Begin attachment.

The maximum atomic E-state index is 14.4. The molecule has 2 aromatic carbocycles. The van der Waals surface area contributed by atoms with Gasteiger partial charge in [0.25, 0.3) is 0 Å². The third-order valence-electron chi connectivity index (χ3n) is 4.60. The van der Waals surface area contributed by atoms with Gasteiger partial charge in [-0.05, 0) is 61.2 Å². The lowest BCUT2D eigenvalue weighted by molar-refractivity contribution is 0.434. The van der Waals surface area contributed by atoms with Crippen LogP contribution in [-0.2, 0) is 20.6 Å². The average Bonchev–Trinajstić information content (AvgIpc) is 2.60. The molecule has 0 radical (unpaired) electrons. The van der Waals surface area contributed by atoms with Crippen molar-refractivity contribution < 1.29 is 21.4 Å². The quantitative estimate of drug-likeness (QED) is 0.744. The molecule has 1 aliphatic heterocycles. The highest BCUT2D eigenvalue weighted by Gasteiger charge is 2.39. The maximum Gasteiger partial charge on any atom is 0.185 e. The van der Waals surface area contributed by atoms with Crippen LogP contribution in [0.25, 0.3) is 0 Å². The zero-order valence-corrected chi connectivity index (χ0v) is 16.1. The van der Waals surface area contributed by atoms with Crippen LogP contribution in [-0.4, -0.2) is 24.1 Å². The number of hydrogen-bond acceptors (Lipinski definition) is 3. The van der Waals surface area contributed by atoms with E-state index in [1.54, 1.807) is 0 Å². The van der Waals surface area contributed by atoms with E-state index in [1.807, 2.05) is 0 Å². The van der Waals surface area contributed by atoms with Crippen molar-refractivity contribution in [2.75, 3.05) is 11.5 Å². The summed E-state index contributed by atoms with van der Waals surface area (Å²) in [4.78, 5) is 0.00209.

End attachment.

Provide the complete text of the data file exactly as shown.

The maximum atomic E-state index is 14.4. The molecule has 2 aromatic carbocycles. The van der Waals surface area contributed by atoms with Gasteiger partial charge in [0.25, 0.3) is 0 Å². The third-order valence-electron chi connectivity index (χ3n) is 4.60. The van der Waals surface area contributed by atoms with Gasteiger partial charge in [-0.05, 0) is 61.2 Å². The lowest BCUT2D eigenvalue weighted by molar-refractivity contribution is 0.434. The van der Waals surface area contributed by atoms with Crippen LogP contribution in [-0.2, 0) is 20.6 Å². The average Bonchev–Trinajstić information content (AvgIpc) is 2.60. The molecule has 0 radical (unpaired) electrons. The van der Waals surface area contributed by atoms with Crippen molar-refractivity contribution < 1.29 is 21.4 Å². The quantitative estimate of drug-likeness (QED) is 0.744. The molecule has 1 aliphatic heterocycles. The highest BCUT2D eigenvalue weighted by Gasteiger charge is 2.39. The maximum Gasteiger partial charge on any atom is 0.185 e. The van der Waals surface area contributed by atoms with Crippen LogP contribution in [0.25, 0.3) is 0 Å². The zero-order valence-corrected chi connectivity index (χ0v) is 16.1. The van der Waals surface area contributed by atoms with Crippen LogP contribution in [-0.4, -0.2) is 24.1 Å². The number of hydrogen-bond acceptors (Lipinski definition) is 3. The van der Waals surface area contributed by atoms with E-state index in [1.54, 1.807) is 0 Å². The van der Waals surface area contributed by atoms with E-state index in [1.807, 2.05) is 0 Å². The van der Waals surface area contributed by atoms with Crippen molar-refractivity contribution in [2.75, 3.05) is 11.5 Å². The summed E-state index contributed by atoms with van der Waals surface area (Å²) in [4.78, 5) is 0.00209.